Typically, a conventional turfgrass yard includes a few large trees and some planting beds for flowers and shrubs around the foundation of the home. This type of yard often has a couple of existing irrigation valves for sprinkler irrigation. A conventional turfgrass landscape requires tremendous amounts of water to thrive in our region — a minimum of 40” (with an average of 50″-55”) of water per growing season, which is about three to five times more than what is provided by natural precipitation each year. This is why we do not consider a turfgrass yard a desert-friendly landscape.
Climate change is causing us to rethink our yards, and that includes yards with lawns. For a yard with a lawn to be truly desert-friendly, the amount and type of grass used must be considered. A desert-friendly turfscape should also have efficient sprinkler nozzles and pressure compensating sprinkler bodies to maximize the water that’s used to maintain the lawn.
We recommend that no more than 10% of your total yard is devoted to a lawn. Research from various universities in the Southwest and lawn seed producers (such as Pennington Seed) is now suggesting that New Mexico’s climate is no longer suitable for cool-season grasses to thrive. Instead, we need to make a shift to various warm-season grasses, which will grow well with significantly less water.
Cool-season and warm-season lawns are the two different categories of turfgrass lawns found in Albuquerque. Cool-season grasses (Kentucky bluegrass, perennial ryegrass and tall fescue) thrive between 65F and 75F degrees in the summer. They create a softer, darker green and lush-looking lawn. In Albuquerque, most lawns are composed of cool-season grasses that are cold-tolerant and green most of the year. They can withstand considerable amounts of foot traffic. One disadvantage is that they use a substantial amount of water in the summer months. Parkblend (a blend of cool season grasses) is the most common lawn in the Albuquerque metro area. It uses around 40” of water a year.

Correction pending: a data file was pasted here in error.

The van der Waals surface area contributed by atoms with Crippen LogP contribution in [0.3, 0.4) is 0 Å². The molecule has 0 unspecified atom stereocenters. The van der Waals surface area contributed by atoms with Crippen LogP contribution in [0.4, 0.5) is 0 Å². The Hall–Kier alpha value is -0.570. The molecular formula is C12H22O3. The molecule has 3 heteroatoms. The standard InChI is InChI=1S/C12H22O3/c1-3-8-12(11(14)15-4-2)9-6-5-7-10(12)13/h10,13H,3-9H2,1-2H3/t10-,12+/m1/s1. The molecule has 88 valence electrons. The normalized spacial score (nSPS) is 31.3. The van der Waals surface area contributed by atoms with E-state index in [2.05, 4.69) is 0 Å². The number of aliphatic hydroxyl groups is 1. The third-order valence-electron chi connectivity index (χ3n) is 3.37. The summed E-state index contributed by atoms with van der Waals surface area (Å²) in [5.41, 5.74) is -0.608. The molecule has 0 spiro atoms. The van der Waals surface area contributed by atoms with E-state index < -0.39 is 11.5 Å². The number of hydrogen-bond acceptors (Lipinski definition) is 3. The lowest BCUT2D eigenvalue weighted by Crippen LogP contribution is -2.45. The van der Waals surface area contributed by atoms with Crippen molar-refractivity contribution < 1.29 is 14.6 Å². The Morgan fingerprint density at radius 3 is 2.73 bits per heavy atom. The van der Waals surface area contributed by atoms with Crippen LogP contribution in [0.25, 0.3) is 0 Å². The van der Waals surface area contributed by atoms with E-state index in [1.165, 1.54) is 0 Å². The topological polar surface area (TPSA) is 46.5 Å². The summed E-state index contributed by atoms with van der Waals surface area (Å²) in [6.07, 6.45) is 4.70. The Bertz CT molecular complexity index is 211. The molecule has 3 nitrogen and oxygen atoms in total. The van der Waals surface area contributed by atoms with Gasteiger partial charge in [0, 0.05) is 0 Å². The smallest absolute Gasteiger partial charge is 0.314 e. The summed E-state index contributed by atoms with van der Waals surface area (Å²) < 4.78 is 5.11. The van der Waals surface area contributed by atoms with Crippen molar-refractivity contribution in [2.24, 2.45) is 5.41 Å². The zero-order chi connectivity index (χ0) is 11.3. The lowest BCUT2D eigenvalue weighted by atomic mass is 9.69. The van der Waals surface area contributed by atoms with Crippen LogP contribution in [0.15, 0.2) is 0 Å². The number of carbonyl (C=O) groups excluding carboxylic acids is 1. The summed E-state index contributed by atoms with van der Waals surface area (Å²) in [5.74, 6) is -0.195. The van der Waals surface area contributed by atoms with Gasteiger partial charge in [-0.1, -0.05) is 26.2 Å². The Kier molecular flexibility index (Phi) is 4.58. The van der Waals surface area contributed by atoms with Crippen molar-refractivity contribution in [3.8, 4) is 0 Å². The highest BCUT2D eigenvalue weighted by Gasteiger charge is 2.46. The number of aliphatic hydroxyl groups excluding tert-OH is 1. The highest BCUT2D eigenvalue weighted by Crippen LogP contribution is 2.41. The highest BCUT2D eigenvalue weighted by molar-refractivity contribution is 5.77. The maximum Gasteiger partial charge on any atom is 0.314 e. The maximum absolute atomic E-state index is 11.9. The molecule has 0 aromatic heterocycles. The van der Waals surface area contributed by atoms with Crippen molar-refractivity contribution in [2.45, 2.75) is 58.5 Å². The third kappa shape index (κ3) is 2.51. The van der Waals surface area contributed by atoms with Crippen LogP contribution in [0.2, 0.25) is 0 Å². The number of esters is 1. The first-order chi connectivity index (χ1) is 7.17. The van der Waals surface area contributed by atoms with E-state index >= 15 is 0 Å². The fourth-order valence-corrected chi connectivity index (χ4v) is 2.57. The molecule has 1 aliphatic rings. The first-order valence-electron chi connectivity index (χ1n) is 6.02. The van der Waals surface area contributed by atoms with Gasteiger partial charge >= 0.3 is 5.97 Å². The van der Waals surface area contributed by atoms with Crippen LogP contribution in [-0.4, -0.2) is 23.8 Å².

Warm-season grasses (Bermuda grass, blue grama, and buffalo grass), which thrive in 70F to 90F degrees, have been used in Albuquerque for many years. There are parts of town where they are quite prevalent. Warm-season grasses have a shorter growing season. They green up later and go dormant earlier than cool-season lawns. They are low maintenance and require less water than cool-season grasses.
Knowing what type of lawn or turfgrass is being installed or already being watered can make a significant difference in how much water should be applied. The key to choosing a turfgrass for a new area is to determine the one most suited to the specific needs of the landscape.
Water Budget (this includes 1,000 square feet of cool-season grass and a number of mature trees, shrubs and vines):
WINTER: 8,250 gallons/month SPRING: 13, 923 gallons/month SUMMER: 23,750 gallons/month AUTUMN: 10,900 gallons/month
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